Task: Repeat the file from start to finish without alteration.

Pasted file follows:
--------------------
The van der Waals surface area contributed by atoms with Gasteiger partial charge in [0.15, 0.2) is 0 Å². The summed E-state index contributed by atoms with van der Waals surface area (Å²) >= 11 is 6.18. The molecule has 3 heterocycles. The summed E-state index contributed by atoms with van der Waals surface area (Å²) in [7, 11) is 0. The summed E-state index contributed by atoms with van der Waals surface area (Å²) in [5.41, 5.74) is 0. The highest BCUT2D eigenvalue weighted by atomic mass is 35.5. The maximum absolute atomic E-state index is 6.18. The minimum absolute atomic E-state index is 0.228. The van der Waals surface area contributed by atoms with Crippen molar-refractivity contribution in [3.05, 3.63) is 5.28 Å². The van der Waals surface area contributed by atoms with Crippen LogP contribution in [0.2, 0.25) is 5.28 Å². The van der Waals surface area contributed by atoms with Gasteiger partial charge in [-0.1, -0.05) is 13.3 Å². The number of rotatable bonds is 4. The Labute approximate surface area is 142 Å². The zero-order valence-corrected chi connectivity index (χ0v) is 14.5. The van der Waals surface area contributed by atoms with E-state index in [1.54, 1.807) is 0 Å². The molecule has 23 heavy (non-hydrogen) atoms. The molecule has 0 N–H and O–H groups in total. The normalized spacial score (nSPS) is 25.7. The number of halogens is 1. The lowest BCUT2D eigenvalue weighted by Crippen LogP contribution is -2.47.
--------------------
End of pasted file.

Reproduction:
The van der Waals surface area contributed by atoms with Gasteiger partial charge in [0.15, 0.2) is 0 Å². The summed E-state index contributed by atoms with van der Waals surface area (Å²) >= 11 is 6.18. The molecule has 3 heterocycles. The summed E-state index contributed by atoms with van der Waals surface area (Å²) in [7, 11) is 0. The summed E-state index contributed by atoms with van der Waals surface area (Å²) in [5.41, 5.74) is 0. The highest BCUT2D eigenvalue weighted by atomic mass is 35.5. The maximum absolute atomic E-state index is 6.18. The minimum absolute atomic E-state index is 0.228. The van der Waals surface area contributed by atoms with Crippen molar-refractivity contribution in [3.05, 3.63) is 5.28 Å². The van der Waals surface area contributed by atoms with Crippen LogP contribution in [0.2, 0.25) is 5.28 Å². The van der Waals surface area contributed by atoms with Gasteiger partial charge in [-0.1, -0.05) is 13.3 Å². The number of rotatable bonds is 4. The Labute approximate surface area is 142 Å². The zero-order valence-corrected chi connectivity index (χ0v) is 14.5. The van der Waals surface area contributed by atoms with E-state index in [1.54, 1.807) is 0 Å². The molecule has 23 heavy (non-hydrogen) atoms. The molecule has 0 N–H and O–H groups in total. The normalized spacial score (nSPS) is 25.7. The number of halogens is 1. The lowest BCUT2D eigenvalue weighted by Crippen LogP contribution is -2.47.